There is much debate and speculation about who “owns the rights” to the Arthurian legends. Much of what we know today about them, and HOW we know them, are due to Chretien de Troyes who was writing in the 12th century. From him we got the more courtly and refined Arthurian images expressed in a very literate way, orderly and well-constructed. But (according to many scholars) The Mabinogion predates his works and (according to me and many scholars) presents a set of stories much more robust and rustic, somewhat sketchy and rough-hewn, yet still somehow sophisticated, like a Wildman bedecked with emeralds, much more Grimm than H. C. Andersen.

  10. Mark says:

    The contents of this book are:
    The Mabinogion “proper” (its four branches, Pwyll, Branwen, Manawydan, and Math), The Dream of Macsen Wledig, Lludd and Llefelys, Culhwch and Olwen, The Dream of Rhonabwy, The Lady of the Fountain, Peredur, and Gereint, Son of Ervin.

    I used this collection of Welsh tales to gain key insight into connections with the English language by comparing the names of characters and locations to their English counterparts.
    Pwyll, Prince of Dyfed is the first tale collected here. I only took one King Arthur oriented class in college, and we didn’t have to read this one there. All the other instances of Arthurian literature I read on my own time.
    I don’t think many people majored in Arthurian studies or German or French to get a better grip on the story. No one has anything to say on them and mentioning one over the other is more than a game of favorites.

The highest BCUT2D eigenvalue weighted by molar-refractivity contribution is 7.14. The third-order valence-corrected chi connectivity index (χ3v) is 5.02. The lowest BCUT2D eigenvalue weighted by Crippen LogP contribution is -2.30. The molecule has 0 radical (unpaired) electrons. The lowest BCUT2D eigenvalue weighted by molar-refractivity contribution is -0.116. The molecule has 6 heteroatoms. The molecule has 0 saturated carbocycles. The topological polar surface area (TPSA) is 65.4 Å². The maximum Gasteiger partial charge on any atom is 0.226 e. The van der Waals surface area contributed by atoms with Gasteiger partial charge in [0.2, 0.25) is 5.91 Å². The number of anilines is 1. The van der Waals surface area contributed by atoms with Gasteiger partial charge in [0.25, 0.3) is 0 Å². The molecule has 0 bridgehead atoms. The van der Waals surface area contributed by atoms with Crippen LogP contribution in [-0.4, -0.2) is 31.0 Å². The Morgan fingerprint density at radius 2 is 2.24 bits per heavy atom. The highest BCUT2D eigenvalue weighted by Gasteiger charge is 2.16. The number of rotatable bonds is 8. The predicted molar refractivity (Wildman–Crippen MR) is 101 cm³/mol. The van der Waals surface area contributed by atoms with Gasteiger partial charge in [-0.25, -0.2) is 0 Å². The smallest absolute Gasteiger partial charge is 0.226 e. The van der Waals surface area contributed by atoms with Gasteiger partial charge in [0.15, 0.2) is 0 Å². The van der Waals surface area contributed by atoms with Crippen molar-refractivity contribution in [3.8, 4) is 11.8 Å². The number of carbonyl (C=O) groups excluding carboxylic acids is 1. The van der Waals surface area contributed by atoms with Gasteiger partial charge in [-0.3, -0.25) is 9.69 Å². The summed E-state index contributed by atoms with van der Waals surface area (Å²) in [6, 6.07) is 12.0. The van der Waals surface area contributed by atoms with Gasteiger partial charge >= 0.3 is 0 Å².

This is the book that has Peredur, Son of Efrawg (Efrawg is York, and also Eouerwic, from the Old English Eoforwicceastre), which is the Welsh version of Perceval, the Grail Romance. There’s also Wolfram von Eschenbach’s Parzival, which fleshes out extra detail that the German bard added. Pwyll isn’t mentioned anywhere else in later Arthurian stories. His story is just a starting point for oral stories being written down for the beginnings of the literature tradition. There’s usually a difference between oral and written communication.
    Another related book is the Black Book of Carmarthen, which contains poems by Taliesin. As revealed through this text, the types of activities we’re familiar with today were familiar to our ancestors associated with English, but that’s beside the point. There isn’t much confusion about anything these days, but there used to be some misunderstanding over the French-German-English Arthurian standing. However, it’s just that the French Orlando chivalric romances were before the English Arthur adventures.